At last – a play about Charles Laughton – one of Scarborough’s most famous sons presented in his home town.
Laughton was a master of his craft and it would only be fitting if the play about him was good.
Fortunately, Roger Osborne’s play is fantastic. It captures Laughton warts and all – his passions, his viciousness, his love of beauty and beautiful things, his selfisness, his doubts, his sexuality, faith, his ambitions and achievements. It is a portrait of a complex and sensitive soul.
The two-act play deals with the biggies – life and death. In the first half Laughton, preparing to play Galileo in a play by Brecht – asks, in a nutshell, ‘What’s it all about?’
The curtain rises on the second half on the North York Moors with Laugthon, who is dying, rehearsing for King Lear – and contemplating death.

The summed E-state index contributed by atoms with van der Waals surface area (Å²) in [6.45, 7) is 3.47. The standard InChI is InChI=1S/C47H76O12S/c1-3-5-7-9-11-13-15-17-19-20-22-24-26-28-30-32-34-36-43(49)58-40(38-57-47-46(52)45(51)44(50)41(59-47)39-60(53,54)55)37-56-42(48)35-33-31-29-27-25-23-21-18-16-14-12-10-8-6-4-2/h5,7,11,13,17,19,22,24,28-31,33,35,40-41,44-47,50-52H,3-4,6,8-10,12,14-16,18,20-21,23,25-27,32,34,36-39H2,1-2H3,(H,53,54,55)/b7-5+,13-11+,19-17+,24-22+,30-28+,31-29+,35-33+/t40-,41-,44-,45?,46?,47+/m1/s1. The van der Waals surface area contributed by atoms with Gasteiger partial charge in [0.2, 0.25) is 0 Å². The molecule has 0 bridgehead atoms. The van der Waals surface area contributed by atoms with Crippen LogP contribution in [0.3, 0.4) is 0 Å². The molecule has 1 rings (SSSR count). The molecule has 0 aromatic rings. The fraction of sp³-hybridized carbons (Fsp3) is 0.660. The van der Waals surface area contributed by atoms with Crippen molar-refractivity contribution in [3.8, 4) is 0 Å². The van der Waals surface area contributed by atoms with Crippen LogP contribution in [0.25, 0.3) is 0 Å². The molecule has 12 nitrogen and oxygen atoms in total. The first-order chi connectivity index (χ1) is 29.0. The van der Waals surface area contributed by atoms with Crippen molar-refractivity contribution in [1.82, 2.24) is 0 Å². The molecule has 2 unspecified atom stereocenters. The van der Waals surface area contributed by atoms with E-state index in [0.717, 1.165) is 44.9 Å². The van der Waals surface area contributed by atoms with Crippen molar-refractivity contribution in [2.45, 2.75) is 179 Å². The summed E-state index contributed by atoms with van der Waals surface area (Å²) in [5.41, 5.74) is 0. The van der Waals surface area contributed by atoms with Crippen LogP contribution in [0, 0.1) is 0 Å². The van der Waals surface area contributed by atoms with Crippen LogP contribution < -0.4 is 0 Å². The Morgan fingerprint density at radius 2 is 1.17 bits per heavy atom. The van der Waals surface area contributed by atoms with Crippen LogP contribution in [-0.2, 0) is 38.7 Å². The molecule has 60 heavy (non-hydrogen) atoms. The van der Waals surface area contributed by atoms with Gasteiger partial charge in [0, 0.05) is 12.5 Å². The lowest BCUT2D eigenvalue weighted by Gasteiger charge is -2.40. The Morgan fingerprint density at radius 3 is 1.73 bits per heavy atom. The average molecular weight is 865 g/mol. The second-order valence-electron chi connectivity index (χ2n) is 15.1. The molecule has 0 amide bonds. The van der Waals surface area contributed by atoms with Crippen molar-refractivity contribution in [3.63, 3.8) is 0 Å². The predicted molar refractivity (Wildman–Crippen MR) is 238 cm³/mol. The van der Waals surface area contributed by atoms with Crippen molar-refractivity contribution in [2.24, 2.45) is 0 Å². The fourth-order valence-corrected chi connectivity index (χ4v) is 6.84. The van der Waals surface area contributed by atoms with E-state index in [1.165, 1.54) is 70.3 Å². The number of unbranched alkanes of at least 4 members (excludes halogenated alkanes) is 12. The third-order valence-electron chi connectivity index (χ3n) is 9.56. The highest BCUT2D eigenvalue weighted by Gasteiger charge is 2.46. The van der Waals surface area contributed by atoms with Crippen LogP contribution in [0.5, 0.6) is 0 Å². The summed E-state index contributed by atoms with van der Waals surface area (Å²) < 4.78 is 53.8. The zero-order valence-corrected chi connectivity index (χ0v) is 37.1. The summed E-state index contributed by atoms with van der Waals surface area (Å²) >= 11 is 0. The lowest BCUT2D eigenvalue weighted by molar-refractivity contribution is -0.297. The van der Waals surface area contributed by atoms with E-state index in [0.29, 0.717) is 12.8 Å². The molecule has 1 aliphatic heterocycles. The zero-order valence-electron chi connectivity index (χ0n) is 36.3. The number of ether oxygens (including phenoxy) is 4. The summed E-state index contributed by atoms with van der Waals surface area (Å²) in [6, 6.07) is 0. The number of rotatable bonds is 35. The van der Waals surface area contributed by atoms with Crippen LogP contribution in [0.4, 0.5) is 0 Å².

The script is stunningly brought to life by Vincent Franklin as Laughton and Kacey Ainsworth as his wife Elsa Lanchester.
Their exchanges in the first half are vicious – like two alley cats scratching the life out of each other. This contrasts with the tenderness of the second act – which, though about death, is the lighter of the two parts.
Tour de force or powerhouse are over used words to describe performances – here they barely touch on how good Franklin is. He is not only Laughton but Laughton playing Lear and Galileo – snatches of Bligh and Quasimodo – and doing impressions of Olivier and Noel Coward. He is quite simply, brilliant, a mastercraftsman playing a mastercraftsman.
Ainsworth as the free-spirited Lanchester, is, as the real Lanchester was to Laughton, every bit his match. They were by turns sparing partners, friends, lovers – and at all times compelling.
Laughton runs at the Stepehen Joseph Theatre until Saturday October 26